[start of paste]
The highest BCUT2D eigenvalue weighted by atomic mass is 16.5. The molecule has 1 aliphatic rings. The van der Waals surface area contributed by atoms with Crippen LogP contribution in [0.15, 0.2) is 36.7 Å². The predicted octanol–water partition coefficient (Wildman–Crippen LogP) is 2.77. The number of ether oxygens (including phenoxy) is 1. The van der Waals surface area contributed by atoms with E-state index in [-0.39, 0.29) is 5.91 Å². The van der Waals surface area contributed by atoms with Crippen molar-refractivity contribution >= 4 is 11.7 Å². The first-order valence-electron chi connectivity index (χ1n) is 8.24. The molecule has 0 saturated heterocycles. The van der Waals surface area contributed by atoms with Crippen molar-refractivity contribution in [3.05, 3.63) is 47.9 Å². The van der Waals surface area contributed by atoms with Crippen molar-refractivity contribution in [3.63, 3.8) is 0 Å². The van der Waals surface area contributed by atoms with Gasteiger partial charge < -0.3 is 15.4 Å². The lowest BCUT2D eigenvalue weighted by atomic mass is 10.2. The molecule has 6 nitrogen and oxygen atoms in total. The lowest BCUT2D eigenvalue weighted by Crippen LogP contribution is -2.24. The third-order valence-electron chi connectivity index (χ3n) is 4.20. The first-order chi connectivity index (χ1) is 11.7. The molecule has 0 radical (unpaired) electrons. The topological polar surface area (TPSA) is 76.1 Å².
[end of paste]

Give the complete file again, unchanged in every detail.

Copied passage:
The highest BCUT2D eigenvalue weighted by atomic mass is 16.5. The molecule has 1 aliphatic rings. The van der Waals surface area contributed by atoms with Crippen LogP contribution in [0.15, 0.2) is 36.7 Å². The predicted octanol–water partition coefficient (Wildman–Crippen LogP) is 2.77. The number of ether oxygens (including phenoxy) is 1. The van der Waals surface area contributed by atoms with E-state index in [-0.39, 0.29) is 5.91 Å². The van der Waals surface area contributed by atoms with Crippen molar-refractivity contribution >= 4 is 11.7 Å². The first-order valence-electron chi connectivity index (χ1n) is 8.24. The molecule has 0 saturated heterocycles. The van der Waals surface area contributed by atoms with Crippen molar-refractivity contribution in [3.05, 3.63) is 47.9 Å². The van der Waals surface area contributed by atoms with Crippen molar-refractivity contribution in [3.63, 3.8) is 0 Å². The van der Waals surface area contributed by atoms with Gasteiger partial charge < -0.3 is 15.4 Å². The lowest BCUT2D eigenvalue weighted by atomic mass is 10.2. The molecule has 6 nitrogen and oxygen atoms in total. The lowest BCUT2D eigenvalue weighted by Crippen LogP contribution is -2.24. The third-order valence-electron chi connectivity index (χ3n) is 4.20. The first-order chi connectivity index (χ1) is 11.7. The molecule has 0 radical (unpaired) electrons. The topological polar surface area (TPSA) is 76.1 Å².